Living things require energy in order to do cellular work. Fuels like sugar contain stored energy which can be utilized by living things in a process called respiration.
All of an organism's chemical reactions that occur are known as its metabolism. There are different types of chemical reactions. In catabolic reactions, energy is released by breaking bonds of more complex molecules into simpler products. In anabolic reactions, energy is used in chemical reactions where simple molecules are combined to build more complex molecules.
Since energy is needed for some pathways and is released for others, one needs to understand how energy is transformed. Cells can transform energy from one type to another.
Since organisms are open systems, energy and matter can be transferred between organisms and their surrounding environment. The First Law of Thermodynamics states that the energy of the universe is constant. This means it can be transformed from one form to another and it can be transferred, but never created or destroyed.
An example of the first law is when someone burns wood in a fireplace. The energy in the wood is chemical energy, and by the process of combustion, it will be transformed into heat and light energy along with smoke and ashes.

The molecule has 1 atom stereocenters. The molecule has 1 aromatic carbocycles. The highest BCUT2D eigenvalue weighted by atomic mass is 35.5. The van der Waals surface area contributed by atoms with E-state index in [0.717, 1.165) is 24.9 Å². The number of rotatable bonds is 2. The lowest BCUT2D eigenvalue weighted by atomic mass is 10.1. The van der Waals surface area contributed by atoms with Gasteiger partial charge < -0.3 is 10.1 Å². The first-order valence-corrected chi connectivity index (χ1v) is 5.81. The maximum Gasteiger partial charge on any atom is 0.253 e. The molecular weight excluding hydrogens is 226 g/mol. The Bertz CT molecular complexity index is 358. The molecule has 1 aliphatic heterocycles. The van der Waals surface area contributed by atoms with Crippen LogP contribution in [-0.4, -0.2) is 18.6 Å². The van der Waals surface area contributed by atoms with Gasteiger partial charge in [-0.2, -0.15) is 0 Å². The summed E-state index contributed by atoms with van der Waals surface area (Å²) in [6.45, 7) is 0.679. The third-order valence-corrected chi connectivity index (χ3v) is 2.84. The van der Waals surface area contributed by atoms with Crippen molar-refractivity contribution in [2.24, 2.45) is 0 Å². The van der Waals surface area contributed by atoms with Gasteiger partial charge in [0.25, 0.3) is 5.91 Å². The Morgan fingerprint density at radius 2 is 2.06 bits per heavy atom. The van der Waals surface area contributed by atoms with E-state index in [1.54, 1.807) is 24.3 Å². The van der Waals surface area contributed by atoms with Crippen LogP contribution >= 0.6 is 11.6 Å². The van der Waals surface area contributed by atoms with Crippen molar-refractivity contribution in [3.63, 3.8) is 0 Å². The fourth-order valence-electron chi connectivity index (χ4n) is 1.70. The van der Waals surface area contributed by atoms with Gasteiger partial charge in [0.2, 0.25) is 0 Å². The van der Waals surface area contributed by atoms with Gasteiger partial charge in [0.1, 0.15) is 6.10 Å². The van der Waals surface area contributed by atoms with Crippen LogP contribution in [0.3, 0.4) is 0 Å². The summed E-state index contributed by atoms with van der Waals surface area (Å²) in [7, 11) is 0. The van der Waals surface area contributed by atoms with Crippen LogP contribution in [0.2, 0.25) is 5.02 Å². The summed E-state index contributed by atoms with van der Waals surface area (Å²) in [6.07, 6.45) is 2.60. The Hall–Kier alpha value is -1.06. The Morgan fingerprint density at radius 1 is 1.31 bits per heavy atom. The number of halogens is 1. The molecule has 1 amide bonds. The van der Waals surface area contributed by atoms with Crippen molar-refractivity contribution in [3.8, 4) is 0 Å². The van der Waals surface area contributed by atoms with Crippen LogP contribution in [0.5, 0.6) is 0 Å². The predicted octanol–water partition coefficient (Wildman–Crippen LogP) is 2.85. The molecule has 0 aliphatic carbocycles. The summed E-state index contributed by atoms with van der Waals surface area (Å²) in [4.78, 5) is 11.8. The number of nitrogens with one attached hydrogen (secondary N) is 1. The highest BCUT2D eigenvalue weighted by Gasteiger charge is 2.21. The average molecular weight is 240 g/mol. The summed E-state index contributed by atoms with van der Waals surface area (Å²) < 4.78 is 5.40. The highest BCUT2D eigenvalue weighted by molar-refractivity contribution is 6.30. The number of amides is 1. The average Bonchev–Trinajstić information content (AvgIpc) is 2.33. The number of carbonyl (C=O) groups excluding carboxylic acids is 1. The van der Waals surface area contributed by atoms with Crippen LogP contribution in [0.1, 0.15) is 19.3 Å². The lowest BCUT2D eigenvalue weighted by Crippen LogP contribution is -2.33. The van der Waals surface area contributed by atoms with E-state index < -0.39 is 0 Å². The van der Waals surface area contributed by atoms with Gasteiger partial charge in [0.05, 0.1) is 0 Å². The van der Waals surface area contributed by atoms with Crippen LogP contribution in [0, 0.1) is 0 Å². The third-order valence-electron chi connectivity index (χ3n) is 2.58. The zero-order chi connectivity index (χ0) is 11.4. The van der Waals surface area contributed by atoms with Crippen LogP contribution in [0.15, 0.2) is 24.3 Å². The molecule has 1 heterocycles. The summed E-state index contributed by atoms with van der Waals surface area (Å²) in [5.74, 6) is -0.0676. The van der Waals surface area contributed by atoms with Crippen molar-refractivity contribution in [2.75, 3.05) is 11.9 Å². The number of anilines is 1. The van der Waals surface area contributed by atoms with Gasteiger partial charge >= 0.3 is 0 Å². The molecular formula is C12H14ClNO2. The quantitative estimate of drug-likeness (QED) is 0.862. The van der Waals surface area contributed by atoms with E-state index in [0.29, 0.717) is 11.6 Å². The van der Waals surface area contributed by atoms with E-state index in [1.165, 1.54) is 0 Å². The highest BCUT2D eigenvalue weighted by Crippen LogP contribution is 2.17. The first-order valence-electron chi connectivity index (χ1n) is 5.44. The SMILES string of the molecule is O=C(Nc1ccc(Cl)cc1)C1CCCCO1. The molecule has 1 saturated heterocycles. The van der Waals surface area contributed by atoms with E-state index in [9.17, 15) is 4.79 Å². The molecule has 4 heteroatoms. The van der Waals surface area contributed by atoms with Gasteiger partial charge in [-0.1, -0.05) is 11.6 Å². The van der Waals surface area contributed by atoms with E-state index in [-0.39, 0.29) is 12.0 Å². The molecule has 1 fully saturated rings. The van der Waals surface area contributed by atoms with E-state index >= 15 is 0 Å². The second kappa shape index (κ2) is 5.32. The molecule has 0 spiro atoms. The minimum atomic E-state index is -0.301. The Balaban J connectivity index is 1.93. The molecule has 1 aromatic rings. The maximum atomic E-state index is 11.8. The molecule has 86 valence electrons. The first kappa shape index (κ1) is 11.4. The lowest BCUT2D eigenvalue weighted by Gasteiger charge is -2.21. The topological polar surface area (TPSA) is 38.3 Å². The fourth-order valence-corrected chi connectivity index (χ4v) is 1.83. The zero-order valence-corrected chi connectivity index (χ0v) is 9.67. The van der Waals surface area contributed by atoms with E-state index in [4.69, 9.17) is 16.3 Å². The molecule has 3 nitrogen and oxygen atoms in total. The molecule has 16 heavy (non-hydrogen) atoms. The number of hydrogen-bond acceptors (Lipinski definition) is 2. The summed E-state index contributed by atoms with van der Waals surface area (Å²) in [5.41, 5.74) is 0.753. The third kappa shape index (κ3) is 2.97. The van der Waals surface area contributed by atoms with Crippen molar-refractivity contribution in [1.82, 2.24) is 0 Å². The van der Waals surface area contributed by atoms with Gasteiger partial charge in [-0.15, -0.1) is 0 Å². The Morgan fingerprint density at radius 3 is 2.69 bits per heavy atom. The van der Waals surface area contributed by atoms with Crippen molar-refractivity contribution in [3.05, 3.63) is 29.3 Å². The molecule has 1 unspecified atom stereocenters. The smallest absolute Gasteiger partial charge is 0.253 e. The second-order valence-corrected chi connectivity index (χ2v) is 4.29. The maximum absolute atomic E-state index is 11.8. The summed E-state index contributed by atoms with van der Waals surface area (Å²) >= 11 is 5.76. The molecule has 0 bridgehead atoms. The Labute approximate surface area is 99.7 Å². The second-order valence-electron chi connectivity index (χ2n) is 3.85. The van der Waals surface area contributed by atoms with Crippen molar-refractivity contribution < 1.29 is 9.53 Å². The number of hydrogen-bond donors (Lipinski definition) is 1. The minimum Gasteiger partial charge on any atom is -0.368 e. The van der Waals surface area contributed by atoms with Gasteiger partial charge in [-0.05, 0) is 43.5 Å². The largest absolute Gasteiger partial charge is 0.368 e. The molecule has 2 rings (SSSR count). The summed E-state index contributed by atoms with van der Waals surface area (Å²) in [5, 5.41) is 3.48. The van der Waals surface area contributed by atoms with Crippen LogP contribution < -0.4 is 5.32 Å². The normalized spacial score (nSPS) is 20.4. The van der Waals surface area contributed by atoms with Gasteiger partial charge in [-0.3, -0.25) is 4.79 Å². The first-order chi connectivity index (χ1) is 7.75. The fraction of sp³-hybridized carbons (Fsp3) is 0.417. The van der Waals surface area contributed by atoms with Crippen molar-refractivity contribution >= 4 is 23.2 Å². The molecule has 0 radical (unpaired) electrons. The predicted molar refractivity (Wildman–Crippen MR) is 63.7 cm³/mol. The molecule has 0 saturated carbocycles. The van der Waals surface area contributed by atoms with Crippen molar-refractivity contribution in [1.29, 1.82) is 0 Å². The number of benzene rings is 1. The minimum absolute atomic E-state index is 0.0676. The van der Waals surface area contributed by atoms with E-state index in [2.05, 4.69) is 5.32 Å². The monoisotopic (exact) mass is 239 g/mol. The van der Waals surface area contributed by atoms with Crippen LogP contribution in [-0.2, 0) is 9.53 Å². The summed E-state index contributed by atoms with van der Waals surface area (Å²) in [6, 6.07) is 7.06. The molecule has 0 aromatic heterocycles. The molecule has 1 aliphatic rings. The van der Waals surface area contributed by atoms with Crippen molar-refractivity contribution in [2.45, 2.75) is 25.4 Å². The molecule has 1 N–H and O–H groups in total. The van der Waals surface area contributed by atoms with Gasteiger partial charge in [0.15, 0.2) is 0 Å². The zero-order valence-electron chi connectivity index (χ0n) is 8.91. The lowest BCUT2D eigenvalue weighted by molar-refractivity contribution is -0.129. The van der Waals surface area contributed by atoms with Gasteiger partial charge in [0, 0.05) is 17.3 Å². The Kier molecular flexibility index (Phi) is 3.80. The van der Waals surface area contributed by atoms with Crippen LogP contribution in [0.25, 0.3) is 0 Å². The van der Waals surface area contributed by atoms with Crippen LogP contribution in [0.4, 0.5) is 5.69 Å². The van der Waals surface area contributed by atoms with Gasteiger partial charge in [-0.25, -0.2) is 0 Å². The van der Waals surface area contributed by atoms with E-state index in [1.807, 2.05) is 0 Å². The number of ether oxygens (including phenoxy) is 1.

The Second Law of Thermodynamics states that every energy transformation adds to the entropy of the universe. Entropy is a measure of disorder or randomness. Therefore, in the example above, the energy in the log was stored energy in organized chemical bonds, but once it was burned, it produced both heat and light. Most of the increased entropy in the universe is heat (less organized) which is going to dissipate. Every time energy transfers occur, when heat is produced, it adds to the entropy of the universe. Heat energy is unavailable do work once it is released.
During catabolic chemical reactions like respiration, the chemical energy found in the organized bonds of the glucose molecule is broken down to the lower energy products of carbon dioxide and water with the release of heat which is a less organized form of energy.
In order to perform cellular work such as movement, growth, or synthesis, a cell requires energy. By carrying out respiration, a cell will add to the amount of heat being released to the environment and thus will add to the entropy of the universe. This illustrates the relationship between how a cell works and the Second Law of Thermodynamics.